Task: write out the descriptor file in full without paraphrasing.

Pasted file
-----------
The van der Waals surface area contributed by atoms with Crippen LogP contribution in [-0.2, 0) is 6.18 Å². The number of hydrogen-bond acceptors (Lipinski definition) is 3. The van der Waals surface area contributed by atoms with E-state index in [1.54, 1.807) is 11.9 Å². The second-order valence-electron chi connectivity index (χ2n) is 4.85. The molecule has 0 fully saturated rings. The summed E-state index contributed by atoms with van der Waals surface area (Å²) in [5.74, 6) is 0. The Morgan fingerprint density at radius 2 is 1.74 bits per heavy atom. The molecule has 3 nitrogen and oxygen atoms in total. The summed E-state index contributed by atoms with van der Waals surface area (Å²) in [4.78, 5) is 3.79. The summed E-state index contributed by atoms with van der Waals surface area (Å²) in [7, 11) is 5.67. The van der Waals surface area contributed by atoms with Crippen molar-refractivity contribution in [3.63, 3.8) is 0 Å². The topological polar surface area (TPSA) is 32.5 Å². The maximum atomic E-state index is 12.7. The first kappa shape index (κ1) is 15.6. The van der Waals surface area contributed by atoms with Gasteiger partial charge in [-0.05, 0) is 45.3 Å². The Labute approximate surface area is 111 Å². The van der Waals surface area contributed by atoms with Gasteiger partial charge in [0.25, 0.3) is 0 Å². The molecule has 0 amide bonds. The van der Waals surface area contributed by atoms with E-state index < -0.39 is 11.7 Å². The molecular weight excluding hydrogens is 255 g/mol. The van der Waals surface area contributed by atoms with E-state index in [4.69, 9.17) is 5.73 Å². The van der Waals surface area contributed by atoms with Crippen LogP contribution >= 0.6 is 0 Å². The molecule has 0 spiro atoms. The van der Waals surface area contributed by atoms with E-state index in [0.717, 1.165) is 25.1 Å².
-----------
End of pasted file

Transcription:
The van der Waals surface area contributed by atoms with Crippen LogP contribution in [-0.2, 0) is 6.18 Å². The number of hydrogen-bond acceptors (Lipinski definition) is 3. The van der Waals surface area contributed by atoms with E-state index in [1.54, 1.807) is 11.9 Å². The second-order valence-electron chi connectivity index (χ2n) is 4.85. The molecule has 0 fully saturated rings. The summed E-state index contributed by atoms with van der Waals surface area (Å²) in [5.74, 6) is 0. The Morgan fingerprint density at radius 2 is 1.74 bits per heavy atom. The molecule has 3 nitrogen and oxygen atoms in total. The summed E-state index contributed by atoms with van der Waals surface area (Å²) in [4.78, 5) is 3.79. The summed E-state index contributed by atoms with van der Waals surface area (Å²) in [7, 11) is 5.67. The van der Waals surface area contributed by atoms with Crippen molar-refractivity contribution in [3.63, 3.8) is 0 Å². The topological polar surface area (TPSA) is 32.5 Å². The maximum atomic E-state index is 12.7. The first kappa shape index (κ1) is 15.6. The van der Waals surface area contributed by atoms with Gasteiger partial charge in [-0.05, 0) is 45.3 Å². The Labute approximate surface area is 111 Å². The van der Waals surface area contributed by atoms with Gasteiger partial charge in [0.25, 0.3) is 0 Å². The molecule has 0 amide bonds. The van der Waals surface area contributed by atoms with E-state index < -0.39 is 11.7 Å². The molecular weight excluding hydrogens is 255 g/mol. The van der Waals surface area contributed by atoms with E-state index in [4.69, 9.17) is 5.73 Å². The van der Waals surface area contributed by atoms with Crippen LogP contribution >= 0.6 is 0 Å². The molecule has 0 spiro atoms. The van der Waals surface area contributed by atoms with E-state index in [0.717, 1.165) is 25.1 Å².